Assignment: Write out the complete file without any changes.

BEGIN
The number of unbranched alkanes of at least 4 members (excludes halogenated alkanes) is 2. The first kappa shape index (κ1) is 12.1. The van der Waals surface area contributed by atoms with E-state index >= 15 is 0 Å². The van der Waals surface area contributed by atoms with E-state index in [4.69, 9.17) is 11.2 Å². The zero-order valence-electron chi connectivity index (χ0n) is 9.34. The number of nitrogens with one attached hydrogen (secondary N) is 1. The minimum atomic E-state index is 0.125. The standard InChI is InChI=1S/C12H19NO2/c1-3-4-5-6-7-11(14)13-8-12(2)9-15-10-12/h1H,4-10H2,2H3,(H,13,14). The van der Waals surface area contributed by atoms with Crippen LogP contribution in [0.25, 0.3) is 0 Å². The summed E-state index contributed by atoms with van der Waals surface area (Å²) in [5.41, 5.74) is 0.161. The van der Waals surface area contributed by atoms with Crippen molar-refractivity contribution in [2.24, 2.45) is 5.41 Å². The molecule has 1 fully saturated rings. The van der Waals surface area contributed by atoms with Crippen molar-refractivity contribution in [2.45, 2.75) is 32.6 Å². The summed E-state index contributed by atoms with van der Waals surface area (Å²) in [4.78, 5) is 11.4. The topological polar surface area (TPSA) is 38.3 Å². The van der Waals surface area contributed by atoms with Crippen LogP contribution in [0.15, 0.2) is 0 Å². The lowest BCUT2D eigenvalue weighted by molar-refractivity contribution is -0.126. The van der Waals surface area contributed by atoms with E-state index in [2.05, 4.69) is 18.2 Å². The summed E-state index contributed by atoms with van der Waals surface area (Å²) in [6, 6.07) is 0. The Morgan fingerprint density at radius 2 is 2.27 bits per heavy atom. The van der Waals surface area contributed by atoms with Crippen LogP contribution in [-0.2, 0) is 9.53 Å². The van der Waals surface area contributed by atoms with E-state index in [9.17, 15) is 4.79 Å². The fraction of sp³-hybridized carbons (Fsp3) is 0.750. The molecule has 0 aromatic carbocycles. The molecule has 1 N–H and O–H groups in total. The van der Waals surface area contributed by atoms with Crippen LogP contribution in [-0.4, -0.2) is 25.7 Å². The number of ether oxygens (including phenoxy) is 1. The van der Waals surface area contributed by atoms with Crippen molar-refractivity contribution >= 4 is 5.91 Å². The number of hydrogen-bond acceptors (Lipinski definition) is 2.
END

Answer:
The number of unbranched alkanes of at least 4 members (excludes halogenated alkanes) is 2. The first kappa shape index (κ1) is 12.1. The van der Waals surface area contributed by atoms with E-state index >= 15 is 0 Å². The van der Waals surface area contributed by atoms with E-state index in [4.69, 9.17) is 11.2 Å². The zero-order valence-electron chi connectivity index (χ0n) is 9.34. The number of nitrogens with one attached hydrogen (secondary N) is 1. The minimum atomic E-state index is 0.125. The standard InChI is InChI=1S/C12H19NO2/c1-3-4-5-6-7-11(14)13-8-12(2)9-15-10-12/h1H,4-10H2,2H3,(H,13,14). The van der Waals surface area contributed by atoms with Crippen LogP contribution in [0.25, 0.3) is 0 Å². The summed E-state index contributed by atoms with van der Waals surface area (Å²) in [5.41, 5.74) is 0.161. The van der Waals surface area contributed by atoms with Crippen molar-refractivity contribution in [2.24, 2.45) is 5.41 Å². The molecule has 1 fully saturated rings. The van der Waals surface area contributed by atoms with Crippen molar-refractivity contribution in [2.45, 2.75) is 32.6 Å². The summed E-state index contributed by atoms with van der Waals surface area (Å²) in [4.78, 5) is 11.4. The topological polar surface area (TPSA) is 38.3 Å². The van der Waals surface area contributed by atoms with Crippen LogP contribution in [0.15, 0.2) is 0 Å². The lowest BCUT2D eigenvalue weighted by molar-refractivity contribution is -0.126. The van der Waals surface area contributed by atoms with E-state index in [2.05, 4.69) is 18.2 Å². The summed E-state index contributed by atoms with van der Waals surface area (Å²) in [6, 6.07) is 0. The Morgan fingerprint density at radius 2 is 2.27 bits per heavy atom. The van der Waals surface area contributed by atoms with Crippen LogP contribution in [-0.2, 0) is 9.53 Å². The van der Waals surface area contributed by atoms with E-state index in [9.17, 15) is 4.79 Å². The fraction of sp³-hybridized carbons (Fsp3) is 0.750. The molecule has 0 aromatic carbocycles. The molecule has 1 N–H and O–H groups in total. The van der Waals surface area contributed by atoms with Crippen LogP contribution in [-0.4, -0.2) is 25.7 Å². The number of ether oxygens (including phenoxy) is 1. The van der Waals surface area contributed by atoms with Crippen molar-refractivity contribution >= 4 is 5.91 Å². The number of hydrogen-bond acceptors (Lipinski definition) is 2.